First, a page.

Wednesday, May 30, 2007


Last time I blogged it was to tell you about some factory tours I was doing in Italy, specifically Sessa. Shortly thereafter I moved on to Azimut, which turned out to be not so much a factory tour as a sojourn. For Azimut is both huge and about much more than building boats.

I began my tour in Aviglana, where Azimut manufactures boats to from 39 to 70 feet. This is a relatively new plant; the oldest parts are about six years old and one building was completed last year. Another is scheduled to begin construction later this year, Not surprising given its age, the facility is very modern, clean, well-lit, and virtually devoid of styrene odor. It was running at pretty much full capacity when I was there. From there I drove to Varazze, on the coast where the company has a big stake in a new marina project, complete with 800 slips (400 for sail on one side and 400 for power on the other), parking for 900 vehicles, water view apartments for sale, and a variety of shops. Although much of the shops and apartments are still unoccupied, it's nevertheless impressive. To my knowledge, no other boat builder is engaged in such a project.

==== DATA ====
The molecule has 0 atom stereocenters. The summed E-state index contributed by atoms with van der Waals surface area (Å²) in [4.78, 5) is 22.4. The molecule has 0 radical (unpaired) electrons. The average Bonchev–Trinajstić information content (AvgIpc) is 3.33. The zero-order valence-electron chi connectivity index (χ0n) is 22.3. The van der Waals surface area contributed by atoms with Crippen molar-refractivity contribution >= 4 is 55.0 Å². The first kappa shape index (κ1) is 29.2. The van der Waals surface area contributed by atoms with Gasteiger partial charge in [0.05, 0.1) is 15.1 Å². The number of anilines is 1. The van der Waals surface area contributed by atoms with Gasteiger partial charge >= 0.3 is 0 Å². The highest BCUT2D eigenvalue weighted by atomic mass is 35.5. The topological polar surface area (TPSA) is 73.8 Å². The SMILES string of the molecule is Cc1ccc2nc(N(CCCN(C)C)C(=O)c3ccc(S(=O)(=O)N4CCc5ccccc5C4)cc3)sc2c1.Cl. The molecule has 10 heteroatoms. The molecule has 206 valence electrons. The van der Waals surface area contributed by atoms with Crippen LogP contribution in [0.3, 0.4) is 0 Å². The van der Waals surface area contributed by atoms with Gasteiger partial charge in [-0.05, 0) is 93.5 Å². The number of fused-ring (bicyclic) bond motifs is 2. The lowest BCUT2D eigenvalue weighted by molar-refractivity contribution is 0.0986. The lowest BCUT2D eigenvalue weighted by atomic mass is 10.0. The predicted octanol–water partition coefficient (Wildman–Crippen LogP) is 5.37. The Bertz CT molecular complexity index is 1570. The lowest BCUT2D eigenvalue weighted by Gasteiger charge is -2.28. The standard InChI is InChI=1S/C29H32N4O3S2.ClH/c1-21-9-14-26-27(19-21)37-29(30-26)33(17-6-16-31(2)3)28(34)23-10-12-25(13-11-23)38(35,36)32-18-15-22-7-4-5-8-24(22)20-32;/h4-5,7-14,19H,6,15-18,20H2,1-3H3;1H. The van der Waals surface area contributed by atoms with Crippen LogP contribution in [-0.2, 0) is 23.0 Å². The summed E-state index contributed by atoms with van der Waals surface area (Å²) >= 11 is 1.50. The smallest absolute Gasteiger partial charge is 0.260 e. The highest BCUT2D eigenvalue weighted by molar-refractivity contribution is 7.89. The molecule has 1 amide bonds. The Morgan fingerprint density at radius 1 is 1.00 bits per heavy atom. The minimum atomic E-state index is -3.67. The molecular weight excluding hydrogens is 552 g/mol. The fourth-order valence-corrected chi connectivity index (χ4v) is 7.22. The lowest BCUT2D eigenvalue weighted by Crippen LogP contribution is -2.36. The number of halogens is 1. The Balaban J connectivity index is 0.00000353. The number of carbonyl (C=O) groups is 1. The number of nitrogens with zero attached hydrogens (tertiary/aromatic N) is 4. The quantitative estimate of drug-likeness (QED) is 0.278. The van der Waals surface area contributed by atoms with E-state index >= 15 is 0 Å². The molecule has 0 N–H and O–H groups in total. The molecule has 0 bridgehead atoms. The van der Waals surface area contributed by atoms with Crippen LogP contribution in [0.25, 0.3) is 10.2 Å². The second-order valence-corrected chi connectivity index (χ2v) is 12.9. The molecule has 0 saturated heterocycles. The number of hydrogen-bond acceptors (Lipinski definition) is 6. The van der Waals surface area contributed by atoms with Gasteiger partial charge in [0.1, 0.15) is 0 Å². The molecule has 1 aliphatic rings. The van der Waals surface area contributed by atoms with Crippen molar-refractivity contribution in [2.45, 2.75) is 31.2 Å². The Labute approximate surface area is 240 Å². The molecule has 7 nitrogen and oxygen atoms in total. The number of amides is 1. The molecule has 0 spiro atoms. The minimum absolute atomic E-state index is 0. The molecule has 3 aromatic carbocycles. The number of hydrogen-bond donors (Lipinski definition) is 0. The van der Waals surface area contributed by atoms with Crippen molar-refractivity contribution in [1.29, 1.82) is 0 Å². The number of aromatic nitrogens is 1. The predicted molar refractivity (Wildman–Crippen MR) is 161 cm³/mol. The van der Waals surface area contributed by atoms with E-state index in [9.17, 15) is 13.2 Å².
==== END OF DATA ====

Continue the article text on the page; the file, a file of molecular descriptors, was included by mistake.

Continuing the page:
From here we drove south to Viareggio, when Azimut builds Azimut motoryachts from 75 to 116 feet, the larger one in the recently purchased Lusben Shipyard, and in a separate facility next door, its line of Benetti composite yachts. The ex-Lusben works is also home to Europe's largest TraveLift, a 600-ton monster. My last leg was about an hour south in Livorno, where Benetti builds its full-custom, steel-hull yachts. There's yet another facility on Italy's east coast where the company laminates the hulls and deck for its composite Benettis, which are then brought to Viareggio for fitting out. Obviously Azimut is huge—there's really nothing in America—or for that matter in the world—that matches the number, size, and modernity of its boatbuilding facilities. I was bowled over.

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